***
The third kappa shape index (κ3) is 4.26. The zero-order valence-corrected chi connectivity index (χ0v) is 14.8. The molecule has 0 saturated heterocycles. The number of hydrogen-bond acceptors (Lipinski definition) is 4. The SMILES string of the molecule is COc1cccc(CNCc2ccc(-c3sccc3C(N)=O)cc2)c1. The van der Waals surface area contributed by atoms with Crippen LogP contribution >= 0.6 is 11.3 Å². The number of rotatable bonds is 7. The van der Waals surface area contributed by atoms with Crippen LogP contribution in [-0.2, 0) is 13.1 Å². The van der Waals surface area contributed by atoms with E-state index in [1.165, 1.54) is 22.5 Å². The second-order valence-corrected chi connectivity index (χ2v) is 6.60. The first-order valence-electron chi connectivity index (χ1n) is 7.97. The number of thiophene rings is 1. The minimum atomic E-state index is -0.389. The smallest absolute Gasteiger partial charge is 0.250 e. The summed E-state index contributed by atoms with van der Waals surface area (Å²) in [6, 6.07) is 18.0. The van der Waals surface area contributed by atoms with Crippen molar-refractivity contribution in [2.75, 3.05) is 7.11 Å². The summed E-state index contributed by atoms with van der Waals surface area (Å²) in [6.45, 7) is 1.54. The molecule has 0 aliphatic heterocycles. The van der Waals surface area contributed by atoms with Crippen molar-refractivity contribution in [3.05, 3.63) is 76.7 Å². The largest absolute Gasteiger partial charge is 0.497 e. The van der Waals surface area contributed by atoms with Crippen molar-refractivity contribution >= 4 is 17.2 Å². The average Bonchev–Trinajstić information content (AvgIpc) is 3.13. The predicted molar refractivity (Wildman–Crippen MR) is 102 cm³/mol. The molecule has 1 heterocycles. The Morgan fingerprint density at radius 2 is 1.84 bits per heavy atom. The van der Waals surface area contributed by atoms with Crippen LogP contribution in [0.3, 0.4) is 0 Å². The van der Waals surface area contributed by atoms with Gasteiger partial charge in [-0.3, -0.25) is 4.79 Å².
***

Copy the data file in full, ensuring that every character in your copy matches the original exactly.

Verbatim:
The third kappa shape index (κ3) is 4.26. The zero-order valence-corrected chi connectivity index (χ0v) is 14.8. The molecule has 0 saturated heterocycles. The number of hydrogen-bond acceptors (Lipinski definition) is 4. The SMILES string of the molecule is COc1cccc(CNCc2ccc(-c3sccc3C(N)=O)cc2)c1. The van der Waals surface area contributed by atoms with Crippen LogP contribution >= 0.6 is 11.3 Å². The number of rotatable bonds is 7. The van der Waals surface area contributed by atoms with Crippen LogP contribution in [-0.2, 0) is 13.1 Å². The van der Waals surface area contributed by atoms with E-state index in [1.165, 1.54) is 22.5 Å². The second-order valence-corrected chi connectivity index (χ2v) is 6.60. The first-order valence-electron chi connectivity index (χ1n) is 7.97. The number of thiophene rings is 1. The minimum atomic E-state index is -0.389. The smallest absolute Gasteiger partial charge is 0.250 e. The summed E-state index contributed by atoms with van der Waals surface area (Å²) in [6, 6.07) is 18.0. The van der Waals surface area contributed by atoms with Crippen molar-refractivity contribution in [2.75, 3.05) is 7.11 Å². The summed E-state index contributed by atoms with van der Waals surface area (Å²) in [6.45, 7) is 1.54. The molecule has 0 aliphatic heterocycles. The van der Waals surface area contributed by atoms with Crippen molar-refractivity contribution in [3.05, 3.63) is 76.7 Å². The largest absolute Gasteiger partial charge is 0.497 e. The van der Waals surface area contributed by atoms with Crippen molar-refractivity contribution >= 4 is 17.2 Å². The average Bonchev–Trinajstić information content (AvgIpc) is 3.13. The predicted molar refractivity (Wildman–Crippen MR) is 102 cm³/mol. The molecule has 1 heterocycles. The Morgan fingerprint density at radius 2 is 1.84 bits per heavy atom. The van der Waals surface area contributed by atoms with Crippen LogP contribution in [0.3, 0.4) is 0 Å². The van der Waals surface area contributed by atoms with Gasteiger partial charge in [-0.3, -0.25) is 4.79 Å².